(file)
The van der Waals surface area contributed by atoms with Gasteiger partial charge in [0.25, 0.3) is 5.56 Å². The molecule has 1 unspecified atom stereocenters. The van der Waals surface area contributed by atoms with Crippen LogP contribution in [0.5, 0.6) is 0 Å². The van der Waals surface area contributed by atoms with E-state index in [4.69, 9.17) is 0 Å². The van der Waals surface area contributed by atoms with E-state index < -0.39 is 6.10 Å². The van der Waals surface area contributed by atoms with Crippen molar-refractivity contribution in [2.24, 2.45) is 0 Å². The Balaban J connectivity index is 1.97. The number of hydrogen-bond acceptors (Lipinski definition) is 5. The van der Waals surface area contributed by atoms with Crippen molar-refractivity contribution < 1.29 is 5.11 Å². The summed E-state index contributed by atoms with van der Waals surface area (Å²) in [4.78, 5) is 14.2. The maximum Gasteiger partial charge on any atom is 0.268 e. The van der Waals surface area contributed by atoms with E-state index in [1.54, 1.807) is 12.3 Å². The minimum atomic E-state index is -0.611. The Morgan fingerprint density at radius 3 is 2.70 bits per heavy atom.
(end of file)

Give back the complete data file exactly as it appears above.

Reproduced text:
The van der Waals surface area contributed by atoms with Gasteiger partial charge in [0.25, 0.3) is 5.56 Å². The molecule has 1 unspecified atom stereocenters. The van der Waals surface area contributed by atoms with Crippen LogP contribution in [0.5, 0.6) is 0 Å². The van der Waals surface area contributed by atoms with E-state index in [4.69, 9.17) is 0 Å². The van der Waals surface area contributed by atoms with E-state index < -0.39 is 6.10 Å². The van der Waals surface area contributed by atoms with Crippen molar-refractivity contribution in [2.24, 2.45) is 0 Å². The Balaban J connectivity index is 1.97. The number of hydrogen-bond acceptors (Lipinski definition) is 5. The van der Waals surface area contributed by atoms with Crippen molar-refractivity contribution < 1.29 is 5.11 Å². The summed E-state index contributed by atoms with van der Waals surface area (Å²) in [4.78, 5) is 14.2. The maximum Gasteiger partial charge on any atom is 0.268 e. The van der Waals surface area contributed by atoms with E-state index in [1.54, 1.807) is 12.3 Å². The minimum atomic E-state index is -0.611. The Morgan fingerprint density at radius 3 is 2.70 bits per heavy atom.